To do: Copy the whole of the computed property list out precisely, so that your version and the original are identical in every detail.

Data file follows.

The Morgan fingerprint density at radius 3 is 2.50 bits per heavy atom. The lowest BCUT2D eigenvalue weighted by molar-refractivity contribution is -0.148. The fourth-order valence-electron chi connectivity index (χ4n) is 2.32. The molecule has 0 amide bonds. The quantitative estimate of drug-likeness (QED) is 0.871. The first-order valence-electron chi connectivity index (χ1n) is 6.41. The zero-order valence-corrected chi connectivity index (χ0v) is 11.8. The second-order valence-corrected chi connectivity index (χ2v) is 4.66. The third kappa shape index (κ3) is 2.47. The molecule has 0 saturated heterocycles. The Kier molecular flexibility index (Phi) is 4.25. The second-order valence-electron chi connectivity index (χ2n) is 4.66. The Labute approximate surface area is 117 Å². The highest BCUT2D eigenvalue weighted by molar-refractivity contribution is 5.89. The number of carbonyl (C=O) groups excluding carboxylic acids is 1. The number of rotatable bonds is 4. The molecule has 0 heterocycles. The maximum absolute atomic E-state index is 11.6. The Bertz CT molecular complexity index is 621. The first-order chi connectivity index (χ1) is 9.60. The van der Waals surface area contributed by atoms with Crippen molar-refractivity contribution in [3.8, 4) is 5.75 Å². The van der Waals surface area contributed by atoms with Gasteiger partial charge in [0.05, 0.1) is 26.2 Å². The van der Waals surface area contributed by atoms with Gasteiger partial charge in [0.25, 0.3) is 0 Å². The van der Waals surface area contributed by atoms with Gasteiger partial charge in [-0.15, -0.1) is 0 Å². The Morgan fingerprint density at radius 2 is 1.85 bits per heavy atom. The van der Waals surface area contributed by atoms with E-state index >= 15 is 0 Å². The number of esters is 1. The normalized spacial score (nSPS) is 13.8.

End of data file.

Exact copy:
The Morgan fingerprint density at radius 3 is 2.50 bits per heavy atom. The lowest BCUT2D eigenvalue weighted by molar-refractivity contribution is -0.148. The fourth-order valence-electron chi connectivity index (χ4n) is 2.32. The molecule has 0 amide bonds. The quantitative estimate of drug-likeness (QED) is 0.871. The first-order valence-electron chi connectivity index (χ1n) is 6.41. The zero-order valence-corrected chi connectivity index (χ0v) is 11.8. The second-order valence-corrected chi connectivity index (χ2v) is 4.66. The third kappa shape index (κ3) is 2.47. The molecule has 0 saturated heterocycles. The Kier molecular flexibility index (Phi) is 4.25. The second-order valence-electron chi connectivity index (χ2n) is 4.66. The Labute approximate surface area is 117 Å². The highest BCUT2D eigenvalue weighted by molar-refractivity contribution is 5.89. The number of carbonyl (C=O) groups excluding carboxylic acids is 1. The number of rotatable bonds is 4. The molecule has 0 heterocycles. The maximum absolute atomic E-state index is 11.6. The Bertz CT molecular complexity index is 621. The first-order chi connectivity index (χ1) is 9.60. The van der Waals surface area contributed by atoms with Crippen molar-refractivity contribution in [3.8, 4) is 5.75 Å². The van der Waals surface area contributed by atoms with Gasteiger partial charge in [0.05, 0.1) is 26.2 Å². The van der Waals surface area contributed by atoms with Gasteiger partial charge in [0.25, 0.3) is 0 Å². The van der Waals surface area contributed by atoms with Gasteiger partial charge in [-0.15, -0.1) is 0 Å². The Morgan fingerprint density at radius 2 is 1.85 bits per heavy atom. The van der Waals surface area contributed by atoms with E-state index >= 15 is 0 Å². The number of esters is 1. The normalized spacial score (nSPS) is 13.8.